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The Caribbean Sea Paper

Compare and contrast these two poems, explaining their effect on you:’Windjammer’ by A. L Hendriks and ‘The Fringe of the Sea’ by Paul Keens Douglas Both these poems, as their titles suggest, are about the sea. ‘Windjammer’ by A. L Hendriks is written in Caribbean dialect, the narrator is on board a boat in the Caribbean Sea. He seems to hate the rough sea “An’ ah wish to god ah did stay home”. ‘The Fringe of the Sea’ by Paul Keens Douglas is written in Standard English. The narrator is idealising the sea and he seems to love the ‘sleek and decorous’ Caribbean Sea.

Each poem creates vivid images and clever mind pictures. In the first poem you get the impression of a scared, self-piteous man, swaying, green-faced, on a rickety, smelly, fishing boat and “Dem seasick pills don’t work neither… ” This is a great contrast to the second poem. Here you get the impression of a lazy, carefree man “barearmed, barefoot, bareheaded” able to “saunter” aimlessly beside a serene, resplendent sea. The form of the two poems is completely different. In ‘The Fringe of the Sea’ each verse is like a miniature desert island, varied in shape and size.

Using alliteration and repetition of the title of the poem and using simple, clear language gives the effect of soothing waves “swaying near. ” With no complex verbs the verses seem to leave the picturesque image to the imagination, as if there is no need to explain: “to work in it, dive and swim and play in it,” The frequent breaks, with some verses only being three short lines, make this poem easy and undemanding to read. This, as usual, is in discordance to ‘Windjammer’ which is in one long verse, like a prolonged, satirical letter of complaint or a moaning speech.

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This seems to emphasise and concur with the narrator’s lengthy agitated journey: “If yu ever catch me puttin’ foot On any kind ah boat again, yu lie. ” Unlike in ‘The Fringe of the Sea’ the narrative appears to ramble on without breaks: “An’ is up an’ down, up an’ down” “In an’ out, in an’ out,” There is no pause-it’s like the relentless sea. Nine of the lines start with “An’. ” It seems to create impending senses of anticipation, tension and expectation, like you are waiting for the man to actually be sick.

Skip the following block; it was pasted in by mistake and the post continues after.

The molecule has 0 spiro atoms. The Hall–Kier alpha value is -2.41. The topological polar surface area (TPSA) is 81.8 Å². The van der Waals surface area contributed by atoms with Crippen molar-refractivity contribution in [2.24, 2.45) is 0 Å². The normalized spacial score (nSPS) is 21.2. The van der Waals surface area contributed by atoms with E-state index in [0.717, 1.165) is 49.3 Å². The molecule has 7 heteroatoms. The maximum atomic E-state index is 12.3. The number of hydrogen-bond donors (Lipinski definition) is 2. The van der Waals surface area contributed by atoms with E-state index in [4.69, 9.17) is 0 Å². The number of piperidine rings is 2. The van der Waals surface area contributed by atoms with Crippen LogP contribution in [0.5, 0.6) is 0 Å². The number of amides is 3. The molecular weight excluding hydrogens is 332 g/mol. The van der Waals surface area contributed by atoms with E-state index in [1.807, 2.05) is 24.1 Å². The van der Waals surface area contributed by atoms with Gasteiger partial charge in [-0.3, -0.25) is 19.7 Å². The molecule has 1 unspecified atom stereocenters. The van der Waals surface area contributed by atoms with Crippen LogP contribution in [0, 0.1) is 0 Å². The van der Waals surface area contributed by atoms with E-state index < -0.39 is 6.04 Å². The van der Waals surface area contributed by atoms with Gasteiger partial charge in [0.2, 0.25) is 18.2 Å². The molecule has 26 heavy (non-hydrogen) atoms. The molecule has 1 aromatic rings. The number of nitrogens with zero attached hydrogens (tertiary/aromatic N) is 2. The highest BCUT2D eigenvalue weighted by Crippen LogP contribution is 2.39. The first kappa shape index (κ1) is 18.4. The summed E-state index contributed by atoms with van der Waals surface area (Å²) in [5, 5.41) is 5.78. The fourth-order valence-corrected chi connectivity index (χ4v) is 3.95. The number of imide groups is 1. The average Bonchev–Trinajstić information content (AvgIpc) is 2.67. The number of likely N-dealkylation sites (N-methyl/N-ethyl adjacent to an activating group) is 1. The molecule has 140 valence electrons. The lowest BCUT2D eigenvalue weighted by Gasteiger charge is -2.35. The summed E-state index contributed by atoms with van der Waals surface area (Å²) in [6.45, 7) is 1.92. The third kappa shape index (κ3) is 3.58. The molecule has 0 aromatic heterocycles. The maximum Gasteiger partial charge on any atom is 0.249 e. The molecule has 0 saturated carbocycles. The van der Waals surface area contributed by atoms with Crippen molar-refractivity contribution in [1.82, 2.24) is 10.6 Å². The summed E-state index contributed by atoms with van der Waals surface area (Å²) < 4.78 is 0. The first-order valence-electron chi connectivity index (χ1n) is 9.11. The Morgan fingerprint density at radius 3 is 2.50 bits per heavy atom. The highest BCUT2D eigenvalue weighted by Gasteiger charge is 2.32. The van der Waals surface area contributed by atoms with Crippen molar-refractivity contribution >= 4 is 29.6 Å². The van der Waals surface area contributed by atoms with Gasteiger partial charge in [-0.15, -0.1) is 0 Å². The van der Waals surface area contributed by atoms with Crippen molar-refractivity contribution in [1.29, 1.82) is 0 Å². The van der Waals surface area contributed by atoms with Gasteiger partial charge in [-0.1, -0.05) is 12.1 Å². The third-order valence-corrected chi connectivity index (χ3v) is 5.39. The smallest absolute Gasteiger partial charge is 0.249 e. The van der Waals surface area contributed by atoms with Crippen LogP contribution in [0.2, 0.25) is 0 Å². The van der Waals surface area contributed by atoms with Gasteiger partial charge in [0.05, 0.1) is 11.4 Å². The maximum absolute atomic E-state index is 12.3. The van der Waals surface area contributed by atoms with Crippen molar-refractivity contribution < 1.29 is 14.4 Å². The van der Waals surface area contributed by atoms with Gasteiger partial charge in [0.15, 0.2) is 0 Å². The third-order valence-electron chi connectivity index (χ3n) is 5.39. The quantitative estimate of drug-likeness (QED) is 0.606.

It seems to increase greatly the rhythm and pace of the poem. There is the impression that the author can’t emphasise enough, with his amusing whining, how bad the journey really is. Even the title ‘ Windjammer’ creates a negative effect. It seems the jarring wind is at war with the boat, with the “Salt spray flyin’ ” and the “Canvas flappin’. ” It seems the boat is out of control. The onomatopoeia in these sentences makes it even more vivid. This poem doesn’t leave as much to the imagination, every fault is picked up on and exaggerated.

The ironic thing about these poems is that, whilst being completely different, they are both written about exactly the same sea. As the famous Caribbean poet Grace Nichols once said, “the sea is a natural part of our psyche. ” This would imply that Paul Keens-Douglas’ adoration and dependence on the ocean is a part of him, ingrained in his culture, as a Caribbean man. Whilst, A. L Hendriks’ poem appears to go against this, as if his comical aversion to the sea becomes even more amusing in its oddity. This unusual fact creates wry pity for the narrator.

Who, it seems lives on a small Caribbean island and can’t get away from the very thing he dislikes and fears. He even makes the waves sound menacing- comparing them to look “like mountain. ” In the poem ‘Windjammer’ the poet seems to be trying to create awareness, entertainment and pity. Maybe the author is making a point. By writing in a Caribbean dialect about a Caribbean Sea, that just because he is a Caribbean person it does not mean he has to like that part of his heritage that involves the sea. The poem creates so much entertainment and makes you smile: “watch yu arse or yu head gone.

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The Caribbean Sea. (2017, Sep 30). Retrieved from https://paperap.com/paper-on-5713/

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